In ‘004, after his freshman year at MIT, Chaim Kutnicki of Elmwood Park got a three-month summer internship at the Technion in Haifa.
"It was really hard to arrange," says the ‘1-year-old, "and it wasn’t easy to get funding."
During his stay there, Kutnicki, a member of MIT Students for Israel, became convinced that the U.S. and Israeli universities were not really that different. He decided he needed to do something to bring the two institutions closer together.
"MIT doesn’t really have any study abroad programs," he points out, "except for one, with Cambridge University."
Envisioning MIT and the Technion as "sister schools," he began to create the outlines of a plan that would eventually allow semester-long exchange programs between the two.
In addition to working at the Technion’s Faculty of Biomedical Engineering, Kutnicki spent his summer on a "reconnaissance mission," speaking to anyone he could find at the university who was interested in study abroad programs.
"The idea was floating around for a long time," he says. "There’s a lot of cross-pollination between the two schools. Many professors there received their training at MIT."
The 19-year-old pitched his ideas to Technion faculty and administrators, who, he says "were very excited at the prospect." He then set out through phone calls, e-mails, and detailed proposals to convince MIT.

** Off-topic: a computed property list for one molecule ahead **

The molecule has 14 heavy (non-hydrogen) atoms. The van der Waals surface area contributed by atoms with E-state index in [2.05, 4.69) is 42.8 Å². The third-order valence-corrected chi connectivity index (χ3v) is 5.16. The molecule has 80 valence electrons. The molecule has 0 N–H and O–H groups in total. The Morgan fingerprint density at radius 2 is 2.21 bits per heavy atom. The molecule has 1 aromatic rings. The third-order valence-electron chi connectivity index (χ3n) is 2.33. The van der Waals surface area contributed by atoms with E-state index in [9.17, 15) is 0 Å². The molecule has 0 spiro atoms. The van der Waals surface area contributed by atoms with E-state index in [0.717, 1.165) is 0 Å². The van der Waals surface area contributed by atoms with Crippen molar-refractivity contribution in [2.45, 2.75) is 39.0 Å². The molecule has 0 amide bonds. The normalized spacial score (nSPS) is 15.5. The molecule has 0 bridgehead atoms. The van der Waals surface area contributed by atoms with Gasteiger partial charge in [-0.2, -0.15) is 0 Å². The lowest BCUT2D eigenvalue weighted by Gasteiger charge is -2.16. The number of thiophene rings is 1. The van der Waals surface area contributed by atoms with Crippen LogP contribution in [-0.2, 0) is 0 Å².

By the time he returned to the United States for the fall semester, the seeds of his plan were in place. Working through the MIT Hillel, the then-sophomore helped bring Hibur (in English, "connection") to life.
While a full-fledged student exchange program has yet to be arranged, the group has been meeting with MIT faculty and administrators to enlist their support for the project. In the meantime, Hibur is encouraging MIT students to spend time at the Technion, and, says Kutnicki, a cadre of ‘5 volunteers "is doing the legwork" to help them arrange it. The group is also involved in fund-raising and is looking for individual donors as well as corporate sponsors.
Kutnicki says he was motivated by several factors. He is a graduate of both Yavneh Academy and The Frisch School, and his love of Israel has deep roots. In addition, he felt that an exchange program with the Technion was just a good idea.
"It takes something everyone can agree on using science for the benefit of humanity and helps put a positive spin on Israel," he says, adding that bringing Israel’s positive achievements to the forefront is one of his main goals.
The two schools have already offered mini-exchange programs and video-linked seminars featuring noted faculty from both schools.
This summer, Kutnicki, together with the director of MIT’s Hillel, brought a group of students to Israel to meet their Technion counterparts, explore life at the school, and, he says, "get a taste of Israel." In September, the Technion students went for a trip of their own, spending two weeks with their new friends at MIT.
"It’s a win-win collaborative effort," says Kutnicki, adding with complete assurance that an official student exchange program will be a reality by the time he graduates, in ‘007.
For more information about Hibur, visit http://hibur.mit.edu/.